John B. Chickering was born in Washington, D.C. in 1924, and died in Tucson, Arizona, in 2012. He attended elementary public schools in Manila, the Philippines, and after graduation at age 16 from Woodrow Wilson High School in Washington, D.C., he invested his Washington Post newspaper route earnings in a five-day, five-night non-stop vintage bus trip from Washington, D.C., to Arizona where he went to work as a hired hand on the 2,000-acre Elston working ranch near Salome, Arizona. On July 1, 1942, Chickering entered the U.S. Military Academy at West Point, New York, graduating therefrom on June 5, 1945, at age 20, (he and his peers disappointed at missing WWII
which ended sixty days later). Chickering flew several different types of contemporary fighter aircraft, in the U.S. and while occupying Japan and Korea for two and a half years, (e.g. P-40, P-38, P-51, F-80, F-84) following which the Air Force sent Chickering to Purdue University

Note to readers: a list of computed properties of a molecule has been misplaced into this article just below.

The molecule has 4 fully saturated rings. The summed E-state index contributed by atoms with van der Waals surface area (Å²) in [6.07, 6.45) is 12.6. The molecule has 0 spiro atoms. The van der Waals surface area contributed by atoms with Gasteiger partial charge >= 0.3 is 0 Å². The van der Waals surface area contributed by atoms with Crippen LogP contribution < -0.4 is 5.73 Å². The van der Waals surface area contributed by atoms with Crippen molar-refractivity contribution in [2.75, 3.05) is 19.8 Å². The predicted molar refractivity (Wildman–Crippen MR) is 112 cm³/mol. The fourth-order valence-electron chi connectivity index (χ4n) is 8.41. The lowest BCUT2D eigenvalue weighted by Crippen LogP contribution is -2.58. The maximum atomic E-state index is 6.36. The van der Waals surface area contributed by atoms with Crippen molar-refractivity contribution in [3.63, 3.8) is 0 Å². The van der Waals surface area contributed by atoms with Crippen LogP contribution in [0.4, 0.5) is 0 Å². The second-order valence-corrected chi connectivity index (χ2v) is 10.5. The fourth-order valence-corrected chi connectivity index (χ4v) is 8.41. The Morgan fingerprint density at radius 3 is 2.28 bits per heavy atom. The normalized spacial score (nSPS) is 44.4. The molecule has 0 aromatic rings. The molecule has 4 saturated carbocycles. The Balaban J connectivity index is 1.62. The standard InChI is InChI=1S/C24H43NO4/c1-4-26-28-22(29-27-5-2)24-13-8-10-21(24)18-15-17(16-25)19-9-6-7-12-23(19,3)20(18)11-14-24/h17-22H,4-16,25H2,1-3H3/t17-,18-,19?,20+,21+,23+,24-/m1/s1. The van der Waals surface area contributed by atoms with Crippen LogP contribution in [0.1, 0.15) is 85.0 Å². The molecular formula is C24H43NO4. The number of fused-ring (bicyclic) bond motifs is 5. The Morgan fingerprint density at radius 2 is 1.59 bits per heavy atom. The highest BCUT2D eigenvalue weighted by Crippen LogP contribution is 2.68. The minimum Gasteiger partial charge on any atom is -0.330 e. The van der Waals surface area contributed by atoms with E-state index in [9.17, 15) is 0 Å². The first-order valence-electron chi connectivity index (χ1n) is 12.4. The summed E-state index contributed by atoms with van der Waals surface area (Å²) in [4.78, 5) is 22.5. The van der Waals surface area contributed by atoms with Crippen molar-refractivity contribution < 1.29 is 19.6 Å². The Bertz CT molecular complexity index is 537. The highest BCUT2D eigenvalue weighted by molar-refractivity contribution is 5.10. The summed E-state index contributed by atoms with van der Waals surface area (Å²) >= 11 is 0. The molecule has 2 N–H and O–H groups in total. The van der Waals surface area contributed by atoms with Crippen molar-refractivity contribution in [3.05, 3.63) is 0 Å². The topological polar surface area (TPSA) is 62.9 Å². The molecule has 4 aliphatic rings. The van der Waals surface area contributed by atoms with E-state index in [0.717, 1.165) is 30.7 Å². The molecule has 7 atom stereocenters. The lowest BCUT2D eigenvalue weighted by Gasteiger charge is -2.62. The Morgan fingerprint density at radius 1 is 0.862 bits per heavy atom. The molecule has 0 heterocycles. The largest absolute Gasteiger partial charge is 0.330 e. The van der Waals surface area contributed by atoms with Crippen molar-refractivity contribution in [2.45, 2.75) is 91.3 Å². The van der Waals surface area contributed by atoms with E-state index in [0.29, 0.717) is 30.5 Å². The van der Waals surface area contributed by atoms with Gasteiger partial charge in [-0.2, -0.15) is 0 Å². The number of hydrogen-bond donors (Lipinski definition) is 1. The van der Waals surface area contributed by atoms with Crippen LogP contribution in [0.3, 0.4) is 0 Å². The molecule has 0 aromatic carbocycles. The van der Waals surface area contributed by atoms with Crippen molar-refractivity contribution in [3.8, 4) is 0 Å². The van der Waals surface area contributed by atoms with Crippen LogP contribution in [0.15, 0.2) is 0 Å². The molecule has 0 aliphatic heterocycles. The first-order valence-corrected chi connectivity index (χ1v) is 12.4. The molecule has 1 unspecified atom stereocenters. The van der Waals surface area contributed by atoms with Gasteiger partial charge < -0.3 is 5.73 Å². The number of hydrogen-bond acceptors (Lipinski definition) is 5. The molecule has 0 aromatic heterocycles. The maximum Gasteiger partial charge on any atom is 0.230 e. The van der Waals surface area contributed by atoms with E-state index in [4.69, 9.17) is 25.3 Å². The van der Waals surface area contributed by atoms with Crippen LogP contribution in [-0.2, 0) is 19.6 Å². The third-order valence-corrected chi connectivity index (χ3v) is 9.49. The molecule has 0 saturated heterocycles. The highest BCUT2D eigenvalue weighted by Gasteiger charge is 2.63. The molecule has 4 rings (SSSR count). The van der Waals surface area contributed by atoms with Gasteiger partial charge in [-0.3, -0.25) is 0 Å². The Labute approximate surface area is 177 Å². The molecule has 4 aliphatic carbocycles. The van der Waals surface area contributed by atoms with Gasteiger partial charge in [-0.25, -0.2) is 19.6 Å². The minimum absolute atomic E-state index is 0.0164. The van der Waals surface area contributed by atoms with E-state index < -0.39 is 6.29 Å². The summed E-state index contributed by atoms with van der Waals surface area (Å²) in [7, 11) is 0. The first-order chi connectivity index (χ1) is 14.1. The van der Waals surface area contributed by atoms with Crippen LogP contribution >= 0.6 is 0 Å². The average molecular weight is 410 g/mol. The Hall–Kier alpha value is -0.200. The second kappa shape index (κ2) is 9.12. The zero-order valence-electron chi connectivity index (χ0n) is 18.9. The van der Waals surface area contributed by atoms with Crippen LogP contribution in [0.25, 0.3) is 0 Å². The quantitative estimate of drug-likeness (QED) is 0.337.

where he earned a masters degree before being transferred to the Air Force Flight Test Division (FTD) at Wright Patterson Air Force Base in Ohio; (he was retained there against his formal request in 1952 for transfer to combat duty in Korea, denied by his then FTD boss, Col., later Maj. Gen., Hugh Manson). From 1954 to 1958 Chickering served as a member of the faculty with the Air Force Command and Staff College at Maxwell Air Force Base in Montgomery, Alabama, lecturing there and at Air Force installations throughout Europe, on Air Force missiles and manned aircraft under development; and thereafter a year on the Atlas Missile Program at Convair Astronautics in San Diego, CA, and Cape Canaveral, Florida. He was then assigned for his final six years of Air Force service, 1959-1965, to Washington, D.C., in the administration and direction of Air Force research and development programs and as Executive Officer with the Air Force Office of Manned Space Flight in NASA Headquarters, during which time Chickering completed the Air War College and Industrial College of the Armed Forces correspondence courses and attended night law school. Chickering retired from the Air Force in 1965 to graduate from the George Washington University College of Law in 1966 (J.D. Degree) and practice law, for one year in Virginia and two years with the Washington law firm of Browne, Schuyler & Beveridge. In 1969 Chickering accepted a National Defense Act Fellowship transferring him to the University of Arizona where he taught and completed the Ph.D. Degree. Chickering then served for ten years as an Administrative Law Judge with the state of Arizona (1975-85). He sustained a permanently damaging heart attack in 1984, and a stroke in 2006, presaging his ultimate "congestive heart failure" and death. He was a member of various professional engineering and legal organizations, including the engineering honor society at Purdue University, and the State Bars of Virginia, the District of Columbia, Arizona and the U.S. Supreme Court. He is biographed in Who's Who in American Law and other Who's Who publications. In 2007 Chickering's beloved "strength and redeemer, idol, hero, wife and best friend" Lola Souder Chickering preceded him in death, following their blessed four+ decades together in world travel and an ideal and idyllic home life. Now together for always, Chickering is being interred in the same grave in Arlington National Cemetery with his beloved Lola. Chickering is survived by his son, John B. Chickering, Jr. of Los Angeles, CA. Their Arizona roots date back to the mid-1800's, Chickering's great-grandfather, Joseph Alton Sladen (JAS) having lost a leg and received the Congressional Medal of Honor in the Civil War, and having become a hostage of Apache Chief Cochise (ca. 1870) in the Cochise Stronghold in the Dragoon Mountains east of Benson and Willcox, AZ, [his (JAS) diary is on file with the Arizona Historical Society Library in Tucson, AZ, and the Army Library at Carlisle Barracks, PA], following which JAS earned his M.D. Degree, practiced medicine, and was ultimately interred in the West Point Cemetery while his son, Gen. Fred Winchester Sladen (DSC, DSM) was the Superintendent there. JAS's other son, Frank J. Sladen, M.D., graduated from Johns Hopkins at an early age and was called by Henry Ford to build and become Physician-in-Chief of the Henry Ford Hospital in Detroit, MI, in which capacity Dr. Sladen remained for many years. JAS's daughter was Chickering's beloved grandmother "Amu."